3. Adding a person to the simple chlorine + water case complicates things, a lot. People add a lot of people goo -- skin cells, skin oils, lotions, perfumes, urine and feces. Chlorine reacts with all these to destroy them chemically, BUT it usually cannot do so quickly. Rather there's a process where the chlorine combines ("combined chlorine" is a pool trade term, but also a water treatment term) with the goo to form some complicated chlorinated organics. Then MORE chlorine reacts with those combined chlorines and EVENTUALLY breaks them down. Analyzing just what "halogenated organics" is chemically very hard work, and only recently has there been any research of high quality. (Ernest Blatchley at Purdue has done a lot of the high quality work: Google for Ernest)

    4. Because the situation is so complicated and hard, even chemically or medically trained people have referred to "chlorine in the water" EVEN WHEN THEY KNEW it was not that, but much more complicated things like nitrogen trichloride, cyanogen chloride, or still more complicated stuff. There are dozens (maybe hundreds) of these complicated compounds and some of the ARE allergens and others are powerful irritants. It is ALMOST CERTAINLY these compounds that are giving your dad problems.

    My older son was an elite distance swimmer in high school and he had chronic asthma, so we struggled with the effects of these compounds in my own family. BUT, he never, every had a problem on a well maintained OUTDOOR pool, even when the chlorine was so high it turned his hair ash colored (> 25 ppm).

    5. On outdoor pools, exposed to sunlight (and solar UV) , this stuff is never a problem IF you maintain the pool well. Why? Chlorine alone is rather slow while dealing with this mess. But chlorine + UV is much, much faster. So if outdoor pools maintain good chlorine levels, and don't cover their pools blocking the sun, the chlorine + UV can keep up. And even though some byproducts remain, they are volatile (can become gases) and readily leave the pool . . . if it's outdoors.

    6. On indoor pools this doesn't work nearly so well, for 2 reasons. First, there's no sun, and no solar UV. Second, the ventilation is usually poor (and has gotten MUCH worse in the last 20 years, due to "energy efficient" pool air systems). So, the same chlorine treatment that works just fine on outdoor pools, doesn't work nearly so well on indoor ones.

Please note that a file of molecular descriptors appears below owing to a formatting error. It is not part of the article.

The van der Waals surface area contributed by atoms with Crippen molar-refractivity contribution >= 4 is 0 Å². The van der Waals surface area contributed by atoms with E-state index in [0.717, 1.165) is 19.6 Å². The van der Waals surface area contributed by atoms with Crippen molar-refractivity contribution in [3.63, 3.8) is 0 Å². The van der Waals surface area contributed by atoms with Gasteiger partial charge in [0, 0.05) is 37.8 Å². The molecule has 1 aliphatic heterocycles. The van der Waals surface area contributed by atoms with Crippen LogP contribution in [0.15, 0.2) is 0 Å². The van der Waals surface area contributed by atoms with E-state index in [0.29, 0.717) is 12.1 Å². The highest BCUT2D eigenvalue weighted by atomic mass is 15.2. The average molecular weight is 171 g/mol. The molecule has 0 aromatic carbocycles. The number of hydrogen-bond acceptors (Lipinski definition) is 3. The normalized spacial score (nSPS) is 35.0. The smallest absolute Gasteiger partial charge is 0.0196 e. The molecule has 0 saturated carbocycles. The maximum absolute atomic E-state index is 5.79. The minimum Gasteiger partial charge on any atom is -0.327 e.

7. If you've been paying close attention, you may notice that there's a 3rd factor: how much people goo gets into the pool! Even on outdoor pools, if too many swimmers use the pool in a short period of time . . . or if too many of them pee in the pool (All elite swimmers pee in the pool -- not just US Olympian Michael Phelps!), or even if someone spills a bottle of lotion into the pool, the chlorine can 'get behind' and then the pool 'stink' starts.

    You're on a farm, so you know what happens when you're burning brush, and you pile too much brush on a fire that's too small: huge clouds of smoke! This is almost identical to what happens in a pool, when you dump too much goo into a pool with not enough chlorine.

    8. OK. Finally, we're at your situation -- a hot tub.

    From a chlorine treatment point of view, a hot tub is the worst of all worlds:
    + There's no sun and no solar UV.
    + The hot tub is often ignored between uses so the chlorine levels are not well maintained.
    + The amount of people goo is high, compared to the gallons of water in the 'pool'.
    + The tub is usually covered, so the ventilation is terrible.

    9. So, what are your options? There are a few, but please keep in mind that these are options ONLY for a hot tub NOT shared with non-family members. Most of these options are not as robust, from the point of view of sanitation, as chlorine is.